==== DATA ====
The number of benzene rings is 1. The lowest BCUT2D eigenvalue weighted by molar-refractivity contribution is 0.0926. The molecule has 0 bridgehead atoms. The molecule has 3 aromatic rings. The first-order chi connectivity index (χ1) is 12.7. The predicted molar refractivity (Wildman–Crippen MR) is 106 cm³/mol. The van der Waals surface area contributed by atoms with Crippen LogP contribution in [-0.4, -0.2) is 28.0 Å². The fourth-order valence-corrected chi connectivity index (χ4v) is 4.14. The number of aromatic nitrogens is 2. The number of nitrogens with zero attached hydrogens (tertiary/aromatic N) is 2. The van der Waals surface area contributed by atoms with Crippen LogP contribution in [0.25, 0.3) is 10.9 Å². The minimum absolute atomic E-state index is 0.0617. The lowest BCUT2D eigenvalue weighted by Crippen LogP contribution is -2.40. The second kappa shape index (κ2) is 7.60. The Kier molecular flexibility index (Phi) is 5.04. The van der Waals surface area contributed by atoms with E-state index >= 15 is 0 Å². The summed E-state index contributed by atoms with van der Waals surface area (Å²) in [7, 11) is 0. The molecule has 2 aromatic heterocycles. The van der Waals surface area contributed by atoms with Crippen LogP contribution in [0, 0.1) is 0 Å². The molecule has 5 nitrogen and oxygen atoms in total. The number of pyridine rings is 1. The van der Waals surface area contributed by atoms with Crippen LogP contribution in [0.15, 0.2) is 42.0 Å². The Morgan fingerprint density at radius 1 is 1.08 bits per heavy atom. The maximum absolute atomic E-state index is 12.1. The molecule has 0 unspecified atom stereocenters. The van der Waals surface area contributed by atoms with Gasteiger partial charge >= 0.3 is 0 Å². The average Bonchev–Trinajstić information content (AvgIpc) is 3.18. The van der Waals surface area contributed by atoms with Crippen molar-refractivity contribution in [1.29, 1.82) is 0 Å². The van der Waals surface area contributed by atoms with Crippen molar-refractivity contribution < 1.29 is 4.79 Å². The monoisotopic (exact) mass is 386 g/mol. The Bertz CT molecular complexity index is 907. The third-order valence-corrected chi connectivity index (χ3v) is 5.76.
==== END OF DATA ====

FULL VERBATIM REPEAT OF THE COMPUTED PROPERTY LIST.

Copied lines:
The number of benzene rings is 1. The lowest BCUT2D eigenvalue weighted by molar-refractivity contribution is 0.0926. The molecule has 0 bridgehead atoms. The molecule has 3 aromatic rings. The first-order chi connectivity index (χ1) is 12.7. The predicted molar refractivity (Wildman–Crippen MR) is 106 cm³/mol. The van der Waals surface area contributed by atoms with Crippen LogP contribution in [-0.4, -0.2) is 28.0 Å². The fourth-order valence-corrected chi connectivity index (χ4v) is 4.14. The number of aromatic nitrogens is 2. The number of nitrogens with zero attached hydrogens (tertiary/aromatic N) is 2. The van der Waals surface area contributed by atoms with Crippen LogP contribution in [0.25, 0.3) is 10.9 Å². The minimum absolute atomic E-state index is 0.0617. The lowest BCUT2D eigenvalue weighted by Crippen LogP contribution is -2.40. The second kappa shape index (κ2) is 7.60. The Kier molecular flexibility index (Phi) is 5.04. The van der Waals surface area contributed by atoms with E-state index >= 15 is 0 Å². The summed E-state index contributed by atoms with van der Waals surface area (Å²) in [7, 11) is 0. The molecule has 2 aromatic heterocycles. The van der Waals surface area contributed by atoms with Crippen LogP contribution in [0, 0.1) is 0 Å². The molecule has 5 nitrogen and oxygen atoms in total. The number of pyridine rings is 1. The van der Waals surface area contributed by atoms with Crippen LogP contribution in [0.15, 0.2) is 42.0 Å². The Morgan fingerprint density at radius 1 is 1.08 bits per heavy atom. The maximum absolute atomic E-state index is 12.1. The molecule has 0 unspecified atom stereocenters. The van der Waals surface area contributed by atoms with Gasteiger partial charge >= 0.3 is 0 Å². The average Bonchev–Trinajstić information content (AvgIpc) is 3.18. The van der Waals surface area contributed by atoms with Crippen molar-refractivity contribution in [1.29, 1.82) is 0 Å². The van der Waals surface area contributed by atoms with Crippen molar-refractivity contribution < 1.29 is 4.79 Å². The monoisotopic (exact) mass is 386 g/mol. The Bertz CT molecular complexity index is 907. The third-order valence-corrected chi connectivity index (χ3v) is 5.76.